You may notice that I have used the book value of debt. That's a common practice for analysts. It isn't feasible to completely revalue the company's debt unless there is a huge incentive to be precise and you expect that the values have deviated dramatically from the book values. I checked the notes for indication on the fair market value of the debt and their gains and losses largely offset. As a result, I don't feel the market value of debt is materially different from the book value of debt for the purposes of calculating the capital structure. Investors who provide capital for debt have a repayment schedule they can count on. They generally accept a lower rate of return because they can be more certain of acquiring that return. You won't find a shareholder of IBM that will say they would be happy with a total return of 3.12% per year. After using the tax shield from interest the cost drops down to a little over 2% per year.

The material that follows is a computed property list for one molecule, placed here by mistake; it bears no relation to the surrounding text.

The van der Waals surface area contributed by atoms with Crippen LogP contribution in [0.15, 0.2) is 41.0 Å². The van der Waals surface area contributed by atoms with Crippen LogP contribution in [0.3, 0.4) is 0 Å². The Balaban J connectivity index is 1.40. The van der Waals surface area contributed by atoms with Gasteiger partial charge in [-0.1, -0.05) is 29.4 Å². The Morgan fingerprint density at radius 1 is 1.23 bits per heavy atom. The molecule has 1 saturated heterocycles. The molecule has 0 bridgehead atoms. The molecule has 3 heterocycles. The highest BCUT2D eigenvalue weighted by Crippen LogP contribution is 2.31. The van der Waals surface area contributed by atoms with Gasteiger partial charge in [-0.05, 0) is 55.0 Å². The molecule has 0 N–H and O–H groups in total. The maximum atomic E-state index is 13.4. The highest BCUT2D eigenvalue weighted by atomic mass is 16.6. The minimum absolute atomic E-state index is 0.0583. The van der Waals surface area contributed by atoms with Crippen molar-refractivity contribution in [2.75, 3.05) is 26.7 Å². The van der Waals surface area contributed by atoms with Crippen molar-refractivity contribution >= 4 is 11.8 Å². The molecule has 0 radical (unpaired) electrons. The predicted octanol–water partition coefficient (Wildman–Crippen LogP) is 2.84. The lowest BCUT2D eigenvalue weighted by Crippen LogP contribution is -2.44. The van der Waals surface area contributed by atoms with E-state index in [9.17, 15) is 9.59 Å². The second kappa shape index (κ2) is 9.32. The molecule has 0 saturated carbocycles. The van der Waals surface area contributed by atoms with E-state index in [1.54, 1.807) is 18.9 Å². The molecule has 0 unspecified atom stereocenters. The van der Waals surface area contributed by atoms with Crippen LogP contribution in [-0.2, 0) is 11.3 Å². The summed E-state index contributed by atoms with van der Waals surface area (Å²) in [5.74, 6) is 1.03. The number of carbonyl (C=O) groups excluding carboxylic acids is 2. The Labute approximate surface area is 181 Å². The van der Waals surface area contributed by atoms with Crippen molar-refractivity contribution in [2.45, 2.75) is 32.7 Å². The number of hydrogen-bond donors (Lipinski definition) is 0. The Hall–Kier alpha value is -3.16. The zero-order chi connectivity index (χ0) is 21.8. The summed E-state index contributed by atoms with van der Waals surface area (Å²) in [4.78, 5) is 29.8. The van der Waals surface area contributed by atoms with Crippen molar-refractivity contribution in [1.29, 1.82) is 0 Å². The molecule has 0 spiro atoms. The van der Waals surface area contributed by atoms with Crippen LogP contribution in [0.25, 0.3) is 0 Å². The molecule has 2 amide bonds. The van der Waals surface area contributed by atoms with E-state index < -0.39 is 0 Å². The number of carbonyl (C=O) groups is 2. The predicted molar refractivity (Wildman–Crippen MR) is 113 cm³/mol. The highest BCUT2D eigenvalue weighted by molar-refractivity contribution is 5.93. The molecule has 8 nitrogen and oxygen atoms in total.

IBM is repurchasing shares, but I don't see it as a problem. The company is getting very attractive rates on the debt it is using to repurchase the shares. Based on those attractive rates, I believe the company is successfully lowering the weighted average cost of capital. If there are casual investors who are unfamiliar with that concept, I'll consider doing an article analyzing the changing capital structure of the company.